For those without a bike it's always going to be a long walk-in. Personally I didn't fancy the long dusty track from Dalwhinnie so opted for an approach from Luiblea in Glen Spean, going over the beallach below Geal Charn and joining the Dalwhinnie track just west of Loch Pattack. It was 3 hours to Culra this way. A long day though, and I don't mind saying it's a tad disheartening to get down from Ben Alder after 7 hours only to realise it'll take 4 more and another 400m of ascent before you get back to Luiblea. A wonderful pair of hills though, well worth the effort. Short Leachas is great!
Stephen Crook
wrote on August 17, 2006:
What an adventure! Canoed down from Dalwhinie to shore opposite lower slopes of Beinn Bheoil. We camped on the shore and climbed both Beinn Bheoil and Ben Alder by heading straight for the coll north east of the summit of Beinn Bheoil then going round to Ben Alder. We descended south east from the Ben Alder summit down steep mixed slopes to Loch a Bealaich Bheithe. We followed the path north east on the shore of the Loch until we were able to follow a stalkers path around the northern lower slopes of Sron Dreineach back to our camp on the shore of Loch Ericht. An excellent adventure.
Ian Maclean
wrote on April 10, 2006:
Absolute peach of a mountain. My first visit was in 2002 when I walked in from Corrour and pitched the tent beside the Uisge Labhair. Cracking hike in and climb the next day with return via the track from Ben Alder cottage. A truly majestic hill.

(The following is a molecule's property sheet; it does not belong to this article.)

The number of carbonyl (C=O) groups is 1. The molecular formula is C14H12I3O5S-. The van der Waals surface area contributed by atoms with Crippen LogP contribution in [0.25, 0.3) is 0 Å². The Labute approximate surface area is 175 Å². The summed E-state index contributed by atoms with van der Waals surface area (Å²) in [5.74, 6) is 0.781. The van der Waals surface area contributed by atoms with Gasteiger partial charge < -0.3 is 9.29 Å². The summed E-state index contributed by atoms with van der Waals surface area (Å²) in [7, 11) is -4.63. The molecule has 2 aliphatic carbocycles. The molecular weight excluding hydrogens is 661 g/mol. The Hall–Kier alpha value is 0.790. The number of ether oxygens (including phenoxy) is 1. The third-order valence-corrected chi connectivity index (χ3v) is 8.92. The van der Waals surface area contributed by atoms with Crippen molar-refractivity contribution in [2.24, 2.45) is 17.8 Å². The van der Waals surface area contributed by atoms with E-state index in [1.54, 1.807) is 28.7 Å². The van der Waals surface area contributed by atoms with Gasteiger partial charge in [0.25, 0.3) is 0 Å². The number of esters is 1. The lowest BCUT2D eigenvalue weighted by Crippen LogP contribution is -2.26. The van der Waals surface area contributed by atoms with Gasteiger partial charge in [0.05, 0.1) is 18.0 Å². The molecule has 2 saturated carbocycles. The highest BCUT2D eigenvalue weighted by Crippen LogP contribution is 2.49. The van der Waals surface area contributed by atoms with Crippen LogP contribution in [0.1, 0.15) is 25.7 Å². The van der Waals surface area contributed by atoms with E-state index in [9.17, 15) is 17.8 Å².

Kathleen Haddow
wrote on August 15, 2004:
The Long Leachas is a brilliant way up the mountain and there is something of a path once you get onto the ridge. The scrambling is easy, more like large steps although it does look a bit daunting from Culra. The path on the east of Lochan Bealach Bheibhe is boggy but improves lower down.
Jim Bull
wrote on June 14, 2004:
A 10 hour day if you cycle all the way to Culra but well worth the effort. The track from Dalwhinnie is very good all the way to Loch Pattack and you can cycle along the path over the wetlands that heads left from the shed just before Loch Pattack and dump your bike just opposite Culra, saves a lot of foot-slogging. Long Leachas is not bad, an easy scramble, but the descent from Ben Alder down to Bealach Breabag requires care, in one part there's an overhang which is definitely not negotiable!
Alex Bryce
wrote on June 4, 2004:
Magnificent mountain. Highly recommend exciting Long Leachas ridge and an overnight stay in Ben Alder Cottage to the southwest of the mountain. A cut above the rest of the grampians for remoteness and adventure!
Craig Coid
wrote on December 27, 2002:
A quite majestic mountain, which is truly an experience of remoteness. If you do not cycle into to Culra bothy, you will need an overnighter or be prepared for a day of extraordinary length. The cycle in is recommended as it is generally on good paths and not strenuous. Once in to the base of the mountain, take either of the Leachas - long or short to gain the plateau and find the summit cairn - very difficult with nil visibility! If you are feeling adventurous, continue over and stay the night in Ben Alder cottage, an excellent bothy and return via Beallach Dubh (and the plane!) to Culra.